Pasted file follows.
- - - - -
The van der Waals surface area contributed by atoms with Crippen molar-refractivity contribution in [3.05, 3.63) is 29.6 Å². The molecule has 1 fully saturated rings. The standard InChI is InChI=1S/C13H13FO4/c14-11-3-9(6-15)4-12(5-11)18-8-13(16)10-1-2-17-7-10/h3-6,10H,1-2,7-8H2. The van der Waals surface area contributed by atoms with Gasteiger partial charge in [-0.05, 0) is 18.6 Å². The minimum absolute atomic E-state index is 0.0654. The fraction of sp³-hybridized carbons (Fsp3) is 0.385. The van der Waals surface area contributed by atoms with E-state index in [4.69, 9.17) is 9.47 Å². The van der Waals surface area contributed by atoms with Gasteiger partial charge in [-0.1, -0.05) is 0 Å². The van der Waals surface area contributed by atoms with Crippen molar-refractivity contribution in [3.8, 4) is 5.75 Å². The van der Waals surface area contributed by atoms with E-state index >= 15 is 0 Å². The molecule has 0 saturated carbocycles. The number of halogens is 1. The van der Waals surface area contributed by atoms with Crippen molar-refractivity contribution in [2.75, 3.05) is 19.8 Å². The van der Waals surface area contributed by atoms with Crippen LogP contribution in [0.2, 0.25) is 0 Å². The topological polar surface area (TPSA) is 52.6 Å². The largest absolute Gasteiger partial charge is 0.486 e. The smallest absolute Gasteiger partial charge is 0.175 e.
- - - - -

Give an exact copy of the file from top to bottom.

The van der Waals surface area contributed by atoms with Crippen molar-refractivity contribution in [3.05, 3.63) is 29.6 Å². The molecule has 1 fully saturated rings. The standard InChI is InChI=1S/C13H13FO4/c14-11-3-9(6-15)4-12(5-11)18-8-13(16)10-1-2-17-7-10/h3-6,10H,1-2,7-8H2. The van der Waals surface area contributed by atoms with Gasteiger partial charge in [-0.05, 0) is 18.6 Å². The minimum absolute atomic E-state index is 0.0654. The fraction of sp³-hybridized carbons (Fsp3) is 0.385. The van der Waals surface area contributed by atoms with E-state index in [4.69, 9.17) is 9.47 Å². The van der Waals surface area contributed by atoms with Gasteiger partial charge in [-0.1, -0.05) is 0 Å². The van der Waals surface area contributed by atoms with Crippen molar-refractivity contribution in [3.8, 4) is 5.75 Å². The van der Waals surface area contributed by atoms with E-state index >= 15 is 0 Å². The molecule has 0 saturated carbocycles. The number of halogens is 1. The van der Waals surface area contributed by atoms with Crippen molar-refractivity contribution in [2.75, 3.05) is 19.8 Å². The van der Waals surface area contributed by atoms with Crippen LogP contribution in [0.2, 0.25) is 0 Å². The topological polar surface area (TPSA) is 52.6 Å². The largest absolute Gasteiger partial charge is 0.486 e. The smallest absolute Gasteiger partial charge is 0.175 e.